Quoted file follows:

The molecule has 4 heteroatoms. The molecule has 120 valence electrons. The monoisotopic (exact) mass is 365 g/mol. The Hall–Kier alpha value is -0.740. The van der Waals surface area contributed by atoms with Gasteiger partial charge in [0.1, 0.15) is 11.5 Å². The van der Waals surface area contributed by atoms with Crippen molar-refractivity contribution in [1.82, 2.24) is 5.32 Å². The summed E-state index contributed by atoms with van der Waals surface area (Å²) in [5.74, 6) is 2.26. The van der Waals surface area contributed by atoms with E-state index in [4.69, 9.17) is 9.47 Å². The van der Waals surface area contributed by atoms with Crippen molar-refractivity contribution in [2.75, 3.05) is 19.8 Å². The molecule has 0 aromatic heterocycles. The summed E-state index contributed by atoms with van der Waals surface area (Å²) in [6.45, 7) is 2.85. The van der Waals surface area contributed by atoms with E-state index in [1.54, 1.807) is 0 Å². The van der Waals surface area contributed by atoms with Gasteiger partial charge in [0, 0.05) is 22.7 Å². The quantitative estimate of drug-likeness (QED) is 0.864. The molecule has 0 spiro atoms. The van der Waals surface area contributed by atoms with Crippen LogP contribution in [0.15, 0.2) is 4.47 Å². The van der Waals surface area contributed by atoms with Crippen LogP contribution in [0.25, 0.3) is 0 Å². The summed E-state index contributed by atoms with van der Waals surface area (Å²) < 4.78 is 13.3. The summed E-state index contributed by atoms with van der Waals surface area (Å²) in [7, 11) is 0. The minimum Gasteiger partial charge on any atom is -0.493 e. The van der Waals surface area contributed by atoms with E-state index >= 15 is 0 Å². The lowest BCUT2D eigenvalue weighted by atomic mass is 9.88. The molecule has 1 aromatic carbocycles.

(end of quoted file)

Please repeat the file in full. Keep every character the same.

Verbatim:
The molecule has 4 heteroatoms. The molecule has 120 valence electrons. The monoisotopic (exact) mass is 365 g/mol. The Hall–Kier alpha value is -0.740. The van der Waals surface area contributed by atoms with Gasteiger partial charge in [0.1, 0.15) is 11.5 Å². The van der Waals surface area contributed by atoms with Crippen molar-refractivity contribution in [1.82, 2.24) is 5.32 Å². The summed E-state index contributed by atoms with van der Waals surface area (Å²) in [5.74, 6) is 2.26. The van der Waals surface area contributed by atoms with E-state index in [4.69, 9.17) is 9.47 Å². The van der Waals surface area contributed by atoms with Crippen molar-refractivity contribution in [2.75, 3.05) is 19.8 Å². The molecule has 0 aromatic heterocycles. The summed E-state index contributed by atoms with van der Waals surface area (Å²) in [6.45, 7) is 2.85. The van der Waals surface area contributed by atoms with E-state index in [1.54, 1.807) is 0 Å². The van der Waals surface area contributed by atoms with Gasteiger partial charge in [0, 0.05) is 22.7 Å². The quantitative estimate of drug-likeness (QED) is 0.864. The molecule has 0 spiro atoms. The van der Waals surface area contributed by atoms with Crippen LogP contribution in [0.15, 0.2) is 4.47 Å². The van der Waals surface area contributed by atoms with Crippen LogP contribution in [0.25, 0.3) is 0 Å². The summed E-state index contributed by atoms with van der Waals surface area (Å²) < 4.78 is 13.3. The summed E-state index contributed by atoms with van der Waals surface area (Å²) in [7, 11) is 0. The minimum Gasteiger partial charge on any atom is -0.493 e. The van der Waals surface area contributed by atoms with E-state index >= 15 is 0 Å². The lowest BCUT2D eigenvalue weighted by atomic mass is 9.88. The molecule has 1 aromatic carbocycles.